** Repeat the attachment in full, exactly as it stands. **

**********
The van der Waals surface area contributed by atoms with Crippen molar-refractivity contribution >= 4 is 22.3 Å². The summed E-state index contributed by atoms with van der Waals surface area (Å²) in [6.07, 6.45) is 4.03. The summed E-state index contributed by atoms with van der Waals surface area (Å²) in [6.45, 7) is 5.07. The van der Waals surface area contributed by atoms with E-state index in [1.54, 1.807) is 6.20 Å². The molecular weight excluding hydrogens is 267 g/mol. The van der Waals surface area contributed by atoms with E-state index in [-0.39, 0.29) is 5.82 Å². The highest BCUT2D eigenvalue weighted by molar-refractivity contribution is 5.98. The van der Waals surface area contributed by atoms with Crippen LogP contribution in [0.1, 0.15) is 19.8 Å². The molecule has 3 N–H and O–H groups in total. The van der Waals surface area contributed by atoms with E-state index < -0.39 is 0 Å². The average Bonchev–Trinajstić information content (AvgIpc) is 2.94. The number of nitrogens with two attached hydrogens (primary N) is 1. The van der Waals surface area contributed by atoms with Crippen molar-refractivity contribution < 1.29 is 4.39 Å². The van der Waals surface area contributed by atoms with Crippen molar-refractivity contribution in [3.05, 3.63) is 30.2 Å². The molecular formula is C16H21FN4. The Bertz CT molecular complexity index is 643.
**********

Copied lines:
The van der Waals surface area contributed by atoms with Crippen molar-refractivity contribution >= 4 is 22.3 Å². The summed E-state index contributed by atoms with van der Waals surface area (Å²) in [6.07, 6.45) is 4.03. The summed E-state index contributed by atoms with van der Waals surface area (Å²) in [6.45, 7) is 5.07. The van der Waals surface area contributed by atoms with E-state index in [1.54, 1.807) is 6.20 Å². The molecular weight excluding hydrogens is 267 g/mol. The van der Waals surface area contributed by atoms with E-state index in [-0.39, 0.29) is 5.82 Å². The highest BCUT2D eigenvalue weighted by molar-refractivity contribution is 5.98. The van der Waals surface area contributed by atoms with Crippen LogP contribution in [0.1, 0.15) is 19.8 Å². The molecule has 3 N–H and O–H groups in total. The van der Waals surface area contributed by atoms with E-state index < -0.39 is 0 Å². The average Bonchev–Trinajstić information content (AvgIpc) is 2.94. The number of nitrogens with two attached hydrogens (primary N) is 1. The van der Waals surface area contributed by atoms with Crippen molar-refractivity contribution < 1.29 is 4.39 Å². The van der Waals surface area contributed by atoms with Crippen molar-refractivity contribution in [3.05, 3.63) is 30.2 Å². The molecular formula is C16H21FN4. The Bertz CT molecular complexity index is 643.